Search and research for renewable and alternative energy sources are at an all-time high. Now more than ever there is a widespread need not only to educate, but be educated about renewable and alternate energy sources, and its long term impact on our environment. As part a coalition to help Florida meet its 2020 energy strategy, FLATE—the National Science Foundation Regional Center of Excellence in high-tech Manufacturing—has developed a number of initiatives to educate and train students as well as educators at the local level about energy production and consumption.

Most recently, FLATE in conjunction with Hillsborough Community College South Shore campus in Ruskin, FL, hosted its second energy camp. During the camp, 25 students from Beth Shields Middle School in Ruskin, currently enrolled in Hillsborough County’s AVID (Advancement Via Individual Determination) program learned about renewable energy technologies and its application in our everyday lives. Students learned about fossil fuels, their environmental impact, and the science of electricity generation. They also learned about solar cells, solar thermal energy, wind energy, environmental care, fuel-cells, home efficiency and ocean energy.

According to Nina Stokes, camp coordinator and project manager for FESC (Florida Energy Systems Consortium) “the activities brought complex concepts to life in a fun and exciting way, and helped campers get excited about science, technology, engineering and mathematics.” Hands-on activities included constructing and testing windmills for electricity generation, building solar cookers and hydrogen fuel cars. . The activities were fun, yet challenging, and were geared to enable students to make real-life connections. “As the production of renewable energy continues to grow, camps like this help educate tomorrow’s citizens about issues that will directly impact them/their environment in the future" Stokes said

Indeed, campers as well as educators raved about their experience. Nearly 70% of the campers strongly agreed they liked the camp, and 75% strongly agreed they learned new things about energy at the camp. "I like science," said Emely Ramirez. She added "we get to make things that help us understand better. It's interesting and makes me think I might want to be a scientist." Brian Sanchez, another camper agreed. He said he likes technology as it is something that will prepare him for college.

FLATE’s energy camp is part of a network of energy camps that were offered simultaneously at Tallahassee Community College, Florida State College at Jacksonville, and Brevard Community College. The camps were made possible through a partnership between FLATE and FESC which is a consortium of Florida universities established by the Florida Legislature. FLATE and FESC also collaborated with the National Science Foundation-funded Energy Systems Technology Technicians (EST²) project team to design a new specialization for the engineering technology degree and associated college credit certificate. The EST² project team comprised of individuals from Brevard Community College, Florida State College at Jacksonville, Tallahassee Community College and Hillsborough Community College.

Dr. Marilyn Barger, executive director of FLATE says “FLATE’s partnership with FESC is part of a statewide initiative to support industries in the existing and emerging energy sectors by defining the knowledge and skills required for their technician workforce.” With support from industry and partnerships with the Florida Department of Education, and the Banner Centers for Energy, Alternative Energy, Manufacturing and Construction, Barger hopes “to build a comprehensive and cohesive educational and industry pathway that will lay down Florida’s future in renewable energy.” For more information on the energy camp contact Nina Stokes at 813.259.6587/, or view a news clip of the camp that was aired on Bay News 9 in Tampa, FL. For information on FESC contact Dr. Marilyn Barger at 813.259.6578/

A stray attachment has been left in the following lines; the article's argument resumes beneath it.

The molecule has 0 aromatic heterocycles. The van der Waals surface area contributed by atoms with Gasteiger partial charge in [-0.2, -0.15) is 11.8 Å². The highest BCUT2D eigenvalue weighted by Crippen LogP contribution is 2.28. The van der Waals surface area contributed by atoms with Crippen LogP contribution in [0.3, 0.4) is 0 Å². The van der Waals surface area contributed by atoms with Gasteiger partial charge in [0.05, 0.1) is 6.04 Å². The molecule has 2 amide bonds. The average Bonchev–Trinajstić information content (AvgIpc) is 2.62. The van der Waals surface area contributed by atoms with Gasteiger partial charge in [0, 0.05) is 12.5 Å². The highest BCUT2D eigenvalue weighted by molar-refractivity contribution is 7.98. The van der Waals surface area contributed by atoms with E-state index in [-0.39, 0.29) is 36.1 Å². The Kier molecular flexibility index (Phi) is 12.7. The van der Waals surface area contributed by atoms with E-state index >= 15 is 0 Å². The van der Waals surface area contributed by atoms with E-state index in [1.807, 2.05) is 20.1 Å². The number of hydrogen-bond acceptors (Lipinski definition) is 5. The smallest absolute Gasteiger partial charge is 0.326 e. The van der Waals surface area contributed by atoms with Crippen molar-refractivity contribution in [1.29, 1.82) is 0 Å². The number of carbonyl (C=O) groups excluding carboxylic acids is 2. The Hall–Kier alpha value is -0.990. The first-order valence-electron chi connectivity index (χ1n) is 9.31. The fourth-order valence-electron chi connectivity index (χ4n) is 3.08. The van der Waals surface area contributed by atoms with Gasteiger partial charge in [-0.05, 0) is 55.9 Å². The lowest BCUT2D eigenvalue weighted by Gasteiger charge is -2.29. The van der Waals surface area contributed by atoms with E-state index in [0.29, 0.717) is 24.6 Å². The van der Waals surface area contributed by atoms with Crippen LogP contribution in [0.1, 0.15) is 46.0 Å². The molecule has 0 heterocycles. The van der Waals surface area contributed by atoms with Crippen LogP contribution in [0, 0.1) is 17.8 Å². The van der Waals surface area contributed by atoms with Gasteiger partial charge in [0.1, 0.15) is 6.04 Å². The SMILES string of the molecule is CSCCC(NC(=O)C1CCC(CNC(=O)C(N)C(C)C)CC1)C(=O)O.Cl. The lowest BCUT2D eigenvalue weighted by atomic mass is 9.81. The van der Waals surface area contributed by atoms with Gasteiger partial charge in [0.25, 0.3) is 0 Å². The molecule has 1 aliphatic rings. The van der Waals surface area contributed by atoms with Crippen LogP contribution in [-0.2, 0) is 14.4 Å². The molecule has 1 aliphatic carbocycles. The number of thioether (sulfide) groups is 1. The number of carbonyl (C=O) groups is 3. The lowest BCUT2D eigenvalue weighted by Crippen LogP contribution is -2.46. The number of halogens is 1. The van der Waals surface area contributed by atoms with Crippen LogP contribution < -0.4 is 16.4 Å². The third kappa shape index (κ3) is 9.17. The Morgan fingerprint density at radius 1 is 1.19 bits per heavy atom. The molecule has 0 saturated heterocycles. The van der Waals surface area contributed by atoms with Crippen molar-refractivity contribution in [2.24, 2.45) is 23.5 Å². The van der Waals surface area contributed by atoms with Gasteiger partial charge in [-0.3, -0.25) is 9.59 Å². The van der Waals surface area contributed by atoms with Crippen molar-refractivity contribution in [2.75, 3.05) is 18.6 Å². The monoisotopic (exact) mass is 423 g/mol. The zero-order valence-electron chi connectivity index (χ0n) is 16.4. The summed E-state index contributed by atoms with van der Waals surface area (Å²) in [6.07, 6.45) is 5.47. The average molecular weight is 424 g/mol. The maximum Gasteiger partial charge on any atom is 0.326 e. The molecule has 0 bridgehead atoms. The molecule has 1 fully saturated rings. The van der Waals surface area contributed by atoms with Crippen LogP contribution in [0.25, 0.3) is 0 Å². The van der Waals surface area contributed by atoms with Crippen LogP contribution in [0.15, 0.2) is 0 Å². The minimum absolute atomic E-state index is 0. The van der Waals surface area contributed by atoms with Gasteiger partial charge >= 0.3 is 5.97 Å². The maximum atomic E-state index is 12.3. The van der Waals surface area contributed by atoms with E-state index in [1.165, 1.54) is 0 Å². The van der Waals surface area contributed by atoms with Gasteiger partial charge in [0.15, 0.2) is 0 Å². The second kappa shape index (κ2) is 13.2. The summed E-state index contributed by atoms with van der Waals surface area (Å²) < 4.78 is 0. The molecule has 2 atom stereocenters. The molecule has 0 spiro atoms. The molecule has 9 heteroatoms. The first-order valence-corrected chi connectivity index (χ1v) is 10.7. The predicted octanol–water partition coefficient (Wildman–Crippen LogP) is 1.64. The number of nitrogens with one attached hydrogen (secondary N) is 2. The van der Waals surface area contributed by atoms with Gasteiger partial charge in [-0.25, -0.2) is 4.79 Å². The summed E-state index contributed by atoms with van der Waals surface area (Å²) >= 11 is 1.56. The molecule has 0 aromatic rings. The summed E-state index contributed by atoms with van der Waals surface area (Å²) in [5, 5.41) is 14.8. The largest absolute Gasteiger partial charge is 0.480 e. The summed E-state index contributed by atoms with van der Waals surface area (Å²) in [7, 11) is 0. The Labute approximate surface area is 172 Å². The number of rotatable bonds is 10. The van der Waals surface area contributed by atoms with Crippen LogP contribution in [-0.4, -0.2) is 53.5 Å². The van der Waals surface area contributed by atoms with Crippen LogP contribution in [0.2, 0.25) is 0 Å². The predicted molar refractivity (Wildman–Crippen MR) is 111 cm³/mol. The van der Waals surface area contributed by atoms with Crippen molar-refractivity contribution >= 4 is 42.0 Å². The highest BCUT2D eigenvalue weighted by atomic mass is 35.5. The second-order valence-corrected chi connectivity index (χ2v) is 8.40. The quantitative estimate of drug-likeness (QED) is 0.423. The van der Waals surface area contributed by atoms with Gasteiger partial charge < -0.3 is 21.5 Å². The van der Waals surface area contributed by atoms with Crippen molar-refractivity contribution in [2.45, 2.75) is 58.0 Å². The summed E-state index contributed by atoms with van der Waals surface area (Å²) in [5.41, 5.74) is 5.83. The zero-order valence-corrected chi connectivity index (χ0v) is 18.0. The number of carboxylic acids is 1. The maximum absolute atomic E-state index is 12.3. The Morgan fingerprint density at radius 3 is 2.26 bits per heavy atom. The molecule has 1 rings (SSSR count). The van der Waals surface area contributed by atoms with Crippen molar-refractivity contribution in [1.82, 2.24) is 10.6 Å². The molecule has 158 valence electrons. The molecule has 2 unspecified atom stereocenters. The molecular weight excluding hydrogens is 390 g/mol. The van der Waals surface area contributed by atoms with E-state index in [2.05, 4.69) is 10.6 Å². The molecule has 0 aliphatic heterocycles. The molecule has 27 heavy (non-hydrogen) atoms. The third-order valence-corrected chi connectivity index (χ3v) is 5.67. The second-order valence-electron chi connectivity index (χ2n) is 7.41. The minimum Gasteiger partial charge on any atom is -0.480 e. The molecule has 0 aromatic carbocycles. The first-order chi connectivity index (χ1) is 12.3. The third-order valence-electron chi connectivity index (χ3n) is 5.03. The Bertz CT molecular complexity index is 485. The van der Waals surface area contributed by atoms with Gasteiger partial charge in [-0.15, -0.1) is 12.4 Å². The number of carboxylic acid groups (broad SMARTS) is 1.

Watch a news clip about FLATE's energy camp that was part of the evening news cast on Bay News 9

Time to Nominate an Educator or Industry Partner for a FLATE Award is NOW!

Time is running out for you to nominate someone for a 2012 FLATE award. August 31 is the deadline for all nominations. Every year we present awards to two of our Florida’s best teachers that support manufacturing. The third award recognizes an outstanding industry partners for their role in supporting a manufacturing related program.

Here is the line up again:

• Secondary educator of the year

• Post-secondary educator of the year

• Distinguished Industry Partner of the Year

Check out all of the FLATE award winners since 2007 at I am sure many of you know someone who would make a good candidate for one of the awards – so nominate someone today. A single nomination form is used for all three categories. It requires award category selection, contact information for the nominee, nominator and two references to verify the nominee. You also have to submit a 200-word statement outlining the reasons why the nominee deserves to be selected. The nomination form is simple and takes only a couple minutes. Remember they cannot win, if you do not take time to nominate!

AWARD NOMINATION and form can be found at

Winners in all three categories are selected by FLATE’s Industrial Advisory Committee awards committee in September. Winners will be recognized during the President’s Awards Banquet at the annual MAF Summit & Global Marketplace in December. Student success is often the result of great teachers working with great industry partners. Help us celebrate Florida educators who are making a difference in manufacturing education.